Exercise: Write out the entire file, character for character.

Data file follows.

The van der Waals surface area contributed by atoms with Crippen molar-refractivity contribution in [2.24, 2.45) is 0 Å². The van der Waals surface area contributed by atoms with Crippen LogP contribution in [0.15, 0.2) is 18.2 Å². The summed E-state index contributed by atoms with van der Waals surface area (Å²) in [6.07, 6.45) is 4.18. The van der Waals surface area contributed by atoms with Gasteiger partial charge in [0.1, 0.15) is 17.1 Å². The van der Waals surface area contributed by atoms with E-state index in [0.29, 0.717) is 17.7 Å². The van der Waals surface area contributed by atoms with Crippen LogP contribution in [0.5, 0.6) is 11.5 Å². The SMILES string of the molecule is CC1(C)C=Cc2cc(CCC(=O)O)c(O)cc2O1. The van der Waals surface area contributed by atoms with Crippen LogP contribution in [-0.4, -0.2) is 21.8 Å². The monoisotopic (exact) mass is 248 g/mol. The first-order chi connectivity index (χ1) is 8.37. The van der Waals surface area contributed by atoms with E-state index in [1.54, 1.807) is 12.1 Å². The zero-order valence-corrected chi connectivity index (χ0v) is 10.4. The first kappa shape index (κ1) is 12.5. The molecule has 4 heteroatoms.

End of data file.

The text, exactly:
The van der Waals surface area contributed by atoms with Crippen molar-refractivity contribution in [2.24, 2.45) is 0 Å². The van der Waals surface area contributed by atoms with Crippen LogP contribution in [0.15, 0.2) is 18.2 Å². The summed E-state index contributed by atoms with van der Waals surface area (Å²) in [6.07, 6.45) is 4.18. The van der Waals surface area contributed by atoms with Gasteiger partial charge in [0.1, 0.15) is 17.1 Å². The van der Waals surface area contributed by atoms with E-state index in [0.29, 0.717) is 17.7 Å². The van der Waals surface area contributed by atoms with Crippen LogP contribution in [0.5, 0.6) is 11.5 Å². The SMILES string of the molecule is CC1(C)C=Cc2cc(CCC(=O)O)c(O)cc2O1. The van der Waals surface area contributed by atoms with Crippen LogP contribution in [-0.4, -0.2) is 21.8 Å². The monoisotopic (exact) mass is 248 g/mol. The first-order chi connectivity index (χ1) is 8.37. The van der Waals surface area contributed by atoms with E-state index in [1.54, 1.807) is 12.1 Å². The zero-order valence-corrected chi connectivity index (χ0v) is 10.4. The first kappa shape index (κ1) is 12.5. The molecule has 4 heteroatoms.